April 21, 2012

Bahrain F1 continue despite protests, riots (VIDEO | 9 PICS)


Formula One race subject to mounting global outcry after discovery of body of protester allegedly abducted from village by military

Bahrain's Formula One grand prix will go ahead despite a growing international outcry about the staging of the race in the Gulf state that intensified on Saturdayfollowing the discovery of the body of a protester allegedly abducted from a village by security forces.

With dozens of armoured personnel carriers guarding the main route to the circuit, the decision by F1 and the Sunni minority royal family to push ahead with the event – partly to help convince the world of Bahrain's return to normality – appeared to be degenerating into a human rights and PR catastrophe.

Despite claims by F1 chief Bernie Ecclestone and regime officials that the race was safe and the threat of violence "hyped", the buildup to the contest has been marked by increasingly large anti-government demonstrations that have been put down with teargas, birdshot and stun grenades.



On Friday, activists began what they described as the first of "three days of rage" against Bahrain's rulers. There were reports last night that police firing teargas canisters were confronting protesters hurling petrol bombs.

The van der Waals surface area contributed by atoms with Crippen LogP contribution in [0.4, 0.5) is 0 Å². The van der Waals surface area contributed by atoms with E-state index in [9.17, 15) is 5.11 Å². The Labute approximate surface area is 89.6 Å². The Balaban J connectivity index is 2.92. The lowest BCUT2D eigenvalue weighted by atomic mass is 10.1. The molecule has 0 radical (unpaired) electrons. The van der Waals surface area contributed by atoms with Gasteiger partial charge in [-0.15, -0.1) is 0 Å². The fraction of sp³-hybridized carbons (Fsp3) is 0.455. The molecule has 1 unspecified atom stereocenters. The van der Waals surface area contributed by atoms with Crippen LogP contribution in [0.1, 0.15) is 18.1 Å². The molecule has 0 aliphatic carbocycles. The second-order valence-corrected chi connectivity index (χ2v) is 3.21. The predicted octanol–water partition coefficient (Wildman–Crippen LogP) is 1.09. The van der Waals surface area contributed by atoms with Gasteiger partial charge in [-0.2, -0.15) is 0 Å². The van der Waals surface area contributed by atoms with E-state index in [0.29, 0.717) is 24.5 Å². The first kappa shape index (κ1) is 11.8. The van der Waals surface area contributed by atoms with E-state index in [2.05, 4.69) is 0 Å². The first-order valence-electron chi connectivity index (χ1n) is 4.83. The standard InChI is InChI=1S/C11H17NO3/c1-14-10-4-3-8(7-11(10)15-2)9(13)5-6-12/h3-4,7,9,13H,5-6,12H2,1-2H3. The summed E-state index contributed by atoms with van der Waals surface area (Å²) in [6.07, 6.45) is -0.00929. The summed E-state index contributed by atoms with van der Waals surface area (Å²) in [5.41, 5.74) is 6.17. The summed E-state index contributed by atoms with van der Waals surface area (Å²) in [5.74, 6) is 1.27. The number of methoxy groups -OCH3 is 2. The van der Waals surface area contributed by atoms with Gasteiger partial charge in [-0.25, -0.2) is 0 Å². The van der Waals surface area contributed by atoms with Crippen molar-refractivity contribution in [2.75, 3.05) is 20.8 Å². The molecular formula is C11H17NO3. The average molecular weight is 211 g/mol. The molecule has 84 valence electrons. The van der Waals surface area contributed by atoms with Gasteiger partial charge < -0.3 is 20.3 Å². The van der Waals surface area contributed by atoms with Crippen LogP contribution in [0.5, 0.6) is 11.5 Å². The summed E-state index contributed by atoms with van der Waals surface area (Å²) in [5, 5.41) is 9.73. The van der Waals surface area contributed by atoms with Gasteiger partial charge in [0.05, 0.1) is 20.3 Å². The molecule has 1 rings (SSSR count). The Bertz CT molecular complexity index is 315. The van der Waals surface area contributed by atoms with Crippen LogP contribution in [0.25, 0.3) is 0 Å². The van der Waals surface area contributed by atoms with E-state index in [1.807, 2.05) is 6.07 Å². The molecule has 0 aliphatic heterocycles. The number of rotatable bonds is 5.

The ruling al-Khalifa family has depicted the race — which is expected to draw an audience of about 100 million — as a "force for good" and an event that will unite Bahrain.

At least 50 people have died in the unrest since February 2011 in the longest-running street battles of the Arab Spring. Bahrain's Shia majority is seeking to break the near-monopoly on power by the ruling Sunni dynasty, which has close ties to the west and Saudi Arabia.




Wefaq official Sayed Hadi al-Mousawi said it was not clear what caused Habib's death. "We haven't got the body because the official investigators have surrounded the area, but we understand he was beaten severely. His colleagues with him last night were beaten with batons and the butts of rifles used to shoot teargas and birdshot." Bahrain's interior ministry described Habib as having suffered "a wound to his left side".

Wefaq, the leading party among Bahrain's restive Shia population, published a photograph of Habib's body splayed on a corrugated-iron rooftop.

Bahrain security forces fire teargas at protesters during clashes near the site where the body of Salah Abbas was found. Photograph: Mazen Mahdi/EPA
According to activists, Habib had been among a small group protesting in the village of Abusaiba on Friday night when it was stormed by security forces. According to some reports, he was one of three people injured.






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